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CISSP Study Guide: Using Fire Suppression Systems to Protect Electronics

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By: Cybrary

December 15, 2022

There are different types of fire extinguishers that can handle the suppression of different types of fires. If an extinguisher is used improperly or the wrong type of fire extinguisher is used, the fire could escalate and intensify instead of being suppressed. Additionally, fire extinguishers are to be used only when a fire is still in the beginning stage. for the common types of fire extinguishers. Complications can arise if the fire suppression material used in a fire extinguisher damages equipment or creates significant smoke, or causes other potential effects that can result in collateral damage. When implementing a fire suppression system, make certain the type of system has capability to suppress the fire without destroying the equipment in the process. The different types of fire suppression systems that you can use include water discharge systems and gas discharge systems. Here are the four main types of water discharge systems: A wet pipe system – also known as a closed head system, and is always full of water.

  1. A dry pipe system contains compressed air that is released when the system is triggered, and opens a water valve that causes the pipes to fill and discharge water.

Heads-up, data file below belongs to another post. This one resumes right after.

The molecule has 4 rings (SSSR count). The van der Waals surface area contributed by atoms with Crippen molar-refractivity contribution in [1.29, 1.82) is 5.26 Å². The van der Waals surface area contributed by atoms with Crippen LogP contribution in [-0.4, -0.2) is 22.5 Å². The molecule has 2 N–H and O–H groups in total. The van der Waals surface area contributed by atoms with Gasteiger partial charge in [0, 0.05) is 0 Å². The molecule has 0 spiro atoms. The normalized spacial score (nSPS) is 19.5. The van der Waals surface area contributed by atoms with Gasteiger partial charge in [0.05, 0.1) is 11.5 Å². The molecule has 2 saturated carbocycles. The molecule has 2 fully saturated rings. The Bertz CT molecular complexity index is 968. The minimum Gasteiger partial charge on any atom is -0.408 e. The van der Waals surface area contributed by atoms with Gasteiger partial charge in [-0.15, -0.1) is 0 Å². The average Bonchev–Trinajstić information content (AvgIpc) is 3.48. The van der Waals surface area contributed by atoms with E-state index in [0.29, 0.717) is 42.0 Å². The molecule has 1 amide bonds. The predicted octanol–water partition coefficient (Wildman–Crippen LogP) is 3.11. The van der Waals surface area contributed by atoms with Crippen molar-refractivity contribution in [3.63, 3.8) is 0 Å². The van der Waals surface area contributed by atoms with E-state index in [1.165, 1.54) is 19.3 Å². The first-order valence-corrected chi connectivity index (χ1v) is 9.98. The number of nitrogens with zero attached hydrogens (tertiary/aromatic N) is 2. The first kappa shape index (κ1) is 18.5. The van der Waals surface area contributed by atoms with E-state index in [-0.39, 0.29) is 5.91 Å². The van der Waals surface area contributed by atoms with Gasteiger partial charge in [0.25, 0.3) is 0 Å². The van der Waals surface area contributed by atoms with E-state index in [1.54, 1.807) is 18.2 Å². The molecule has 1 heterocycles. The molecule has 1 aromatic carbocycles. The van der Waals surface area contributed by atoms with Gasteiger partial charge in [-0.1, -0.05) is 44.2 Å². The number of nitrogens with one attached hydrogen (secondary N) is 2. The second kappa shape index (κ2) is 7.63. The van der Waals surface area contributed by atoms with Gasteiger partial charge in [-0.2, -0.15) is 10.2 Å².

2. A deluge system is another dry pipe system that uses larger pipes and therefore a significantly larger volume of water. Deluge systems are not appropriate for environments that include electronic equipment.
  3. A preaction system is a combination of dry pipe and wet pipe systems. The system exists as a dry pipe until the initial stages of a fire are detected and then the pipes are filled with water. The water is released only after the sprinkler head activation triggers are melted by sufficient heat. If the fire is quenched before the sprinklers are triggered, the pipes can be manually emptied and reset. Preaction systems are the most appropriate water-based system for environments that include both electronic equipment and personnel in the same locations.

Gas discharge systems tend to be more effective than water discharge systems. However, gas discharge systems are not advisable for environments where personnel are located as a gas discharge removes the oxygen from the air, making them hazardous to personnel. Gas discharge systems use a pressurized gaseous suppression medium, such as CO2 or Halon. Halon is a very efficient fire suppression compound, however, it’s damaging to the ozone as it converts to toxic gases at 900 degrees Fahrenheit. It is usually replaced by a more ecological and less toxic medium. The replacements for Halon include:

  • Heptafluoropropane (HFC-227ea), also known as FM-200.
  • Trifluromethane (HCFC-23), also known as FE-13.
  • FE-13 molecules absorb heat, making it impossible for the air in the room to support combustion. It is considered to be one of the safest clean agents. Inergen (IG541), a combination of three different gases; nitrogen, argon, and carbon dioxide. When released, it lowers the oxygen content in a room to the point that the fire cannot be sustained.
  • CEA-410 or CEA 308 NAF-S-III (HCFC Blend A)
  • Aragon (IG55)
  • Argonite (IG01)
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